Dafi Kühne: By his own hand
Swiss designer Dafi Kühne works wholly in traditional letterpress techniques with entirely contemporary results
Working in Näfels, eastern Switzerland, Dafi Kühne is a pioneer in reviving and updating letterpress techniques, combining what he calls ‘true printing’ with digital technology and hand-cut 3D plate elements. Like most Swiss designers of his generation, Dafi Kühne started studying with a digital practice in mind. Having enrolled in Interaction Design at the ZHdK (Zurich University of the Arts), he soon realised that being a digital designer was not what he was looking for. He decided his vocation was to control every aspect of production, including typesetting with metal and wood type, instead of preparing files for a streamlined industrial process. He gradually added other techniques, from linocut to lasercutting, and experimental processes such as ‘painting’ a relief letterpress plate using viscous glue – combining its expressive result with sparse lines of text set in metal.
There is probably no other designer who is as energetic and flexible in shifting techniques and styles, planning and executing the entire process from sketches (preferably dozens or even hundreds of them) to hand-printing.
After graduating in 2009, it took Dafi Kühne some time to get accepted and actually receive assignments. ‘What counts in Switzerland is design,’ he says. ‘People aren’t so interested in how things are made. So I had to create my own market.’ His production was multi-faceted yet very consistent – hand-made posters embracing the experimental and the subversive. His early work was for cultural events and organisations. Later, various commercial companies joined his portfolio.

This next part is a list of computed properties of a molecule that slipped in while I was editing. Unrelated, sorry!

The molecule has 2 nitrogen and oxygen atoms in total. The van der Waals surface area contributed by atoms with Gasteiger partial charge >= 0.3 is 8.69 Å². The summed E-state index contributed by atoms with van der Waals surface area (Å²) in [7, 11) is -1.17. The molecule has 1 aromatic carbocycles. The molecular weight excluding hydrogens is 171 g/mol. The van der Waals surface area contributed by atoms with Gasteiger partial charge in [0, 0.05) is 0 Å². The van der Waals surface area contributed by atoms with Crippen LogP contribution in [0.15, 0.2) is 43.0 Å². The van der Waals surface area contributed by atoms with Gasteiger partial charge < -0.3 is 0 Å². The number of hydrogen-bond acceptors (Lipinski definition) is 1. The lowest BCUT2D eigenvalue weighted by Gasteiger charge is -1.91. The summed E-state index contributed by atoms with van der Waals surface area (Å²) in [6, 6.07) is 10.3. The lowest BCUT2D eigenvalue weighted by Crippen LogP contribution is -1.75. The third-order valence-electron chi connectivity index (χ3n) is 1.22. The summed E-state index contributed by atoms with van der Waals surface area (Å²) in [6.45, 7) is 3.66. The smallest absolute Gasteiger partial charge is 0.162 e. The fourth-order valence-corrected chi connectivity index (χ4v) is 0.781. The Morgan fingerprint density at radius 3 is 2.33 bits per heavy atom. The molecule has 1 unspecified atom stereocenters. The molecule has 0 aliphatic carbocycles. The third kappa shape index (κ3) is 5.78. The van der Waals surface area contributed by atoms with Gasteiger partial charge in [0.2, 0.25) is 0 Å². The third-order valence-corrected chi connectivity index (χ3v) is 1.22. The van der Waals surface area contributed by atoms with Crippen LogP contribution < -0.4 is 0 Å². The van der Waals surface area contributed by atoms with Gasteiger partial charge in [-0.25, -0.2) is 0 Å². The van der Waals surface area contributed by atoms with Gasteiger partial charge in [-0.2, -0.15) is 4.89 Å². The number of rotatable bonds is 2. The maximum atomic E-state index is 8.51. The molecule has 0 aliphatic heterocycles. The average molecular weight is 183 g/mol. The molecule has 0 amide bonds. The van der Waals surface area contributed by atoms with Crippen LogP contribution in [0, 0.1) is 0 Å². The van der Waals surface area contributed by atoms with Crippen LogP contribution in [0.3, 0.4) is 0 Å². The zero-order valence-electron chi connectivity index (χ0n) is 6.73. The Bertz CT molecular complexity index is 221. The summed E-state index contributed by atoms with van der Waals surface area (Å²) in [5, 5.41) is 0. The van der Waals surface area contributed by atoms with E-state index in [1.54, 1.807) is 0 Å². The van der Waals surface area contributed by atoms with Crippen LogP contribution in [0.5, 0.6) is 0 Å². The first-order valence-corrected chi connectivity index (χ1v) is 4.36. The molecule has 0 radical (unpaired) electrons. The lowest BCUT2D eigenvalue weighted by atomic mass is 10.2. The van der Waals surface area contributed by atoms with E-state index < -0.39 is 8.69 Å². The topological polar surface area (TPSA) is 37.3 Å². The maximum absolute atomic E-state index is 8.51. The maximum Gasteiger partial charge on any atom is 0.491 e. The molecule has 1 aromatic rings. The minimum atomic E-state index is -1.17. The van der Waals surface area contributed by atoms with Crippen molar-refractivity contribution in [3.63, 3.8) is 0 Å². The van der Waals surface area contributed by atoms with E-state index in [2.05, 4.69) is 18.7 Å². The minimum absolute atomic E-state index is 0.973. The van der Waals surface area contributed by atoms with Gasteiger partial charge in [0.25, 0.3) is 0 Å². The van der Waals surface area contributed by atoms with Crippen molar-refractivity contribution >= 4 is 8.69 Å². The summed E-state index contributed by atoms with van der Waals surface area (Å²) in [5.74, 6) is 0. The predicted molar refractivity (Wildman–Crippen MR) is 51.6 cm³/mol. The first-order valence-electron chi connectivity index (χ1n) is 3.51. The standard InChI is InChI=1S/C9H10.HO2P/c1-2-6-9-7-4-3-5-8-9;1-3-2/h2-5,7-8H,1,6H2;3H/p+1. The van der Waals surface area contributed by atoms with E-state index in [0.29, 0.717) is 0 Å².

Poster announcing a concert by singer-songwriter Sophie Hunger at Studio Foce in Lugano, Switzerland. The dark violet areas were printed on top of the letterpress text in the same colour using a relief of torn sheets of chipboard as printing plates.
Top. Letterpress-printed ‘manifesto’ that came with the limited edition of his book True Print (Lars Müller, 2016).
While dedicated to craftsmanship, Dafi Kühne regards himself as utterly contemporary. This was quite clear in his first publication, Woodtype Now! (2009), based on his rigorous college dissertation, in which he outlined his view on using traditional techniques. To David Shields, writing in Kühne’s 2017 book True Print, ‘the freshness and directness of the individual works were an exciting jolt. Here was someone presenting an unapologetically un-nostalgic exploration of the methods and materials of letterpress printing.’
Kühne is not interested in printing assignments for other designers, and will not design anything he cannot print himself. But as a teacher, his influence is spreading. He teaches poster design and letterpress printing at several schools in Switzerland and Germany, and more and more frequently in the United States, where he was a full time teacher during 2013–14.
New Year poster for design school Schule für Gestaltung in Basel, December 2018. Design: Dafi Kühne.
At ‘babyinktwice’, his studio, Kühne organises an intensive bi-annual two-week workshop, in which a group of talented international students get to know his approach to making posters: playful and personal, yet rigourous and labour-intensive. For those who cannot afford to join these workshops, Kühne has produced an instructive and entertaining series of videos demonstrating his skill and showmanship. The Dafi Kühne Printing Show on YouTube and Vimeo reveals the ‘making-of’ for some of his most spectacular posters.
Jan Middendorp, designer, writer and author of Dutch Type, Berlin
First published in Eye no. 100 vol. 25, 2020
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